Focus Amend. 1 money on Everglades and rivers
By: Daniel Peterson
It has been said that Floridians are lucky to live where many vacation. Our state's beauty and growing economy have drawn people to Florida each year — some just to play, others to stay. Regardless of the time spent in Florida, many people across the globe realize our environmental resources are precious and should be protected.
When an aerial photo of brown sediment making its way out of the St. Lucie inlet surfaced on the Internet, a firestorm of comments and outrage hit the proverbial airwaves. Rightfully so, many local businesses that rely on healthy waters for fishing and the tourism draw were angry and worried about how this would impact their livelihood and the wildlife in the area.
Playing off these feelings, recent attempts by certain environmental extremists to mislead public opinion have twisted the truth. Their efforts have placed blame on the wrong targets and have done little to help the public understand the issues at hand or how to do something about them.
It is critical to understand when water levels in Lake Okeechobee threaten the integrity of the Herbert Hoover Dike, the U.S. Army Corps of Engineers has a federally established regulatory mandate to release the excess water. These releases send excessive amounts of nutrient-laden waters into the St. Lucie and Caloosahatchee river estuaries and cause discoloration and algae blooms in the estuaries and along the coast.
Several extremists point the finger at the agricultural community. They accuse agriculture of simply dumping polluted water back into Lake Okeechobee. This is simply false and opposite of what is really taking place. In 1994, theFlorida Legislaturepassed the Everglades Forever Act, which mandated a 25 percent reduction in phosphorus in waters flowing off agricultural lands. Often ignored is this impressive fact: Every year since that mandate, the agricultural industry has exceeded that goal.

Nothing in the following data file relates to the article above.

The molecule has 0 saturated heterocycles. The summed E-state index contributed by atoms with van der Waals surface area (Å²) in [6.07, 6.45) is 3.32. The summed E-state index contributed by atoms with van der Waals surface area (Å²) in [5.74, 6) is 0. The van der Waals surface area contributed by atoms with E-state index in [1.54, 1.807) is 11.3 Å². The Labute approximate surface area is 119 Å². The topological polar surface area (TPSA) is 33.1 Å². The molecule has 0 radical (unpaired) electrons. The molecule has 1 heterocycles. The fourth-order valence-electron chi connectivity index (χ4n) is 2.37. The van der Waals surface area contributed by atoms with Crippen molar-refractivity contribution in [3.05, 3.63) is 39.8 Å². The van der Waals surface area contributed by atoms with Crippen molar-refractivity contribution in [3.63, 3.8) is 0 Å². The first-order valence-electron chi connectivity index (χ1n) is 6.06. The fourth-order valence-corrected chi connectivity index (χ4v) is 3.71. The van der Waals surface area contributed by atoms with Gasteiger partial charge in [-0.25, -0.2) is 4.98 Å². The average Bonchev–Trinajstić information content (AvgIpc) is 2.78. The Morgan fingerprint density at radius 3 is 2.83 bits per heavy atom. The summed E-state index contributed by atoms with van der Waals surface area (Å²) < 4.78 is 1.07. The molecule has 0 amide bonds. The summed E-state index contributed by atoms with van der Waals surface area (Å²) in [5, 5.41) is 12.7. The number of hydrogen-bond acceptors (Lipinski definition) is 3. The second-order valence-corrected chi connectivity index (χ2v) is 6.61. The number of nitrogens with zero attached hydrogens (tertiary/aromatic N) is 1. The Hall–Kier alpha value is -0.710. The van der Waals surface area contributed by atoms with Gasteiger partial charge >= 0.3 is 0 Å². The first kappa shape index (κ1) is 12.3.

Additionally, through the implementation of best management practices, farmers in the Everglades Agricultural Area make a net contribution of 173 billion gallons of clean water to the Everglades ecosystem. According to the Florida Department of Environmental Protection, the best management practices have reduced pollution from phosphorous by 55 percent. The agricultural community is helping lead the charge on restoration.
The problem is well recognized by the Florida Legislature. Last year lawmakers took Amendment 1 at face value. They allocated critically needed funds toward state-owned lands maintenance. But they also allocated much-needed funding to Everglades restoration, targeting specific projects aimed at mitigating the polluting effects of the Okeechobee releases.
Some of these were government projects to build reservoirs to capture excessive water before it gets to the estuaries. Other included water storage using private-sector projects such as the Caulkin water-farm pilot project near Stuart.
Despite this funding and the fact that government (local, state, and federal) already owns more than 30 percent of Florida land, special-interest groups in the environmental community wanted Amendment 1 funding to go solely toward purchasing more land.
This year, legislators proposed stabilizing such a commitment. Senate President-DesignateJoe Negronand Rep. Gale Harrell have advanced policies to dedicate Amendment 1 money toward restoring the Everglades and reducing harmful discharges of water to the St. Lucie and Caloosahatchee river estuaries every year during the life of the amendment.
By ensuring dedicated, recurring funds, these enormous, long-term projects can be pursued and completed without fear that funding would need to be renewed each year under the tensions of the political arena.
The costs of current environmental restoration and conservation land maintenance are enormous. To choose to ignore such needs just so more land can be bought is a shortsighted folly.
The propaganda being churned out by extreme environmentalist may make many feel emotionally good. But a closer look at the facts and the efforts being made by so many stewards of our beautiful state is the best thing one can do to know what the record really shows.